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Electrical mobility definition confusion

  1. May 26, 2015 #1
    Hi! According to this http://en.wikipedia.org/wiki/Electrical_mobility, the definition of electrical mobility ##\mu## is:

    ##\vec{v} = \mu \vec{E}##. But since electrical mobility is always positive, this means that the velocity is always parallel to the E-field regardless of charge. How can this be?

    thanks for all replies.
  2. jcsd
  3. May 26, 2015 #2
    Actually its not necessarily always positive. It can be negative in semiconductors.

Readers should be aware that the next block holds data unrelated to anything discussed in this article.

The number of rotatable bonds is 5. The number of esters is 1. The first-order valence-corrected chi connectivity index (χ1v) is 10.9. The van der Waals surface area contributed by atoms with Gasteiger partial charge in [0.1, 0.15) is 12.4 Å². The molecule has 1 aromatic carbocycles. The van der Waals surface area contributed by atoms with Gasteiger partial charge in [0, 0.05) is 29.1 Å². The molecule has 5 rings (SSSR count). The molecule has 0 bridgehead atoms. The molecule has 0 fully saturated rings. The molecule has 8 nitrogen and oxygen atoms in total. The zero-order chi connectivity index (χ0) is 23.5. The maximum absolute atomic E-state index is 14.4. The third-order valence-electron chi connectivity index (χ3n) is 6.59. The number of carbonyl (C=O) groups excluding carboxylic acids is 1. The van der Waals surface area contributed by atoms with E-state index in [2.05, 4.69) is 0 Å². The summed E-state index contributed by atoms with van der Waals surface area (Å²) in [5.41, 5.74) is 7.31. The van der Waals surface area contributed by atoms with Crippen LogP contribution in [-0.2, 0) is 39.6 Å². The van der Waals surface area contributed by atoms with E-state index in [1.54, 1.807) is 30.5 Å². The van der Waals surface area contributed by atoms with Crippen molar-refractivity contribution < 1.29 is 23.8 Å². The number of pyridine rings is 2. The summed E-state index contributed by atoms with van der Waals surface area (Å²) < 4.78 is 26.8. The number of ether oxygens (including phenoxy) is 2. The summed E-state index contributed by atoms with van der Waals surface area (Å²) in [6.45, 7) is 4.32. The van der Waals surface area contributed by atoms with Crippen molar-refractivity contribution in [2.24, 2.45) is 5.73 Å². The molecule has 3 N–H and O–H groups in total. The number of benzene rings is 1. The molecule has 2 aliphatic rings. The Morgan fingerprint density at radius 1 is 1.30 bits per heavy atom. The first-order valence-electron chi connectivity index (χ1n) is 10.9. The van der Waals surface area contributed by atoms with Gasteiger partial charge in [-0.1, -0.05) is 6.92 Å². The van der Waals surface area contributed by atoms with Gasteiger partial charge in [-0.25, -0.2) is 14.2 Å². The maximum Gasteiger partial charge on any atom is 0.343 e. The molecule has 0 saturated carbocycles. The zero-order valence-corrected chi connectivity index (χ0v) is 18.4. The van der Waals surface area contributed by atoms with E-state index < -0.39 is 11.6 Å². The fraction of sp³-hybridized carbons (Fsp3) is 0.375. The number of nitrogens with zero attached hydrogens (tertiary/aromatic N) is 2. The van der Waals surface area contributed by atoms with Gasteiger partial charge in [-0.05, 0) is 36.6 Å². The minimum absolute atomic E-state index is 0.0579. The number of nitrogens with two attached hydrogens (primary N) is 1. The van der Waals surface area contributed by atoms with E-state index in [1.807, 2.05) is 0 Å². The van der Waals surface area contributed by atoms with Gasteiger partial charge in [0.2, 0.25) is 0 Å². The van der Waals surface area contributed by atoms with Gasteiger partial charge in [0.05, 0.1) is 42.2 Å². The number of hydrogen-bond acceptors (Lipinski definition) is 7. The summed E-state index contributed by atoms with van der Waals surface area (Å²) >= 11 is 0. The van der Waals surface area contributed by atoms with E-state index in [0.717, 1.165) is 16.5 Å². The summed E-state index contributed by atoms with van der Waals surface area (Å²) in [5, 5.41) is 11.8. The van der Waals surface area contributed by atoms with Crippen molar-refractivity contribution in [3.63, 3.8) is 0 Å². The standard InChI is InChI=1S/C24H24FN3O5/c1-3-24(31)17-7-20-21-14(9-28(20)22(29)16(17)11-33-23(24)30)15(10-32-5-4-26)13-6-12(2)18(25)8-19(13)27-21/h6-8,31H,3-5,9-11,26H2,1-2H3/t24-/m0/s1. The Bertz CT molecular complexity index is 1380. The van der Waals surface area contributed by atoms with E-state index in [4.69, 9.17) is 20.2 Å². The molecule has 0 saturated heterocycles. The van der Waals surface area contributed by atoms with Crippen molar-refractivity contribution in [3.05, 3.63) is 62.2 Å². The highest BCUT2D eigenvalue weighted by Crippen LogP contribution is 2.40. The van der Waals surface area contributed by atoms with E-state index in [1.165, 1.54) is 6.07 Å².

Wikipedia is not a very rigorous source. It is good to get the idea of something and should not be taken too seriously. The mobility is defined as
    v = +uE for 'holes.' And v = -uE for 'electrons.' Where v and E are vector quantities
  4. May 26, 2015 #3
    In the Wiki article they don't use vectors. The text explicitly mention that E is the magnitude of the electric field. So it is a scalar relation between the magnitudes of the drift velocity and of the electric field.
    And this is how mobility is defined in Kittel's reference book: as ratio between magnitudes. The values of mobility are given as positive for both electrons and holes.
  5. May 26, 2015 #4
    Thanks guys
  6. May 26, 2015 #5
    I apologise I should have been more specific that the minus sign cancels due to the relative direction of [tex] \vec v \ and\ \vec E [/tex]]
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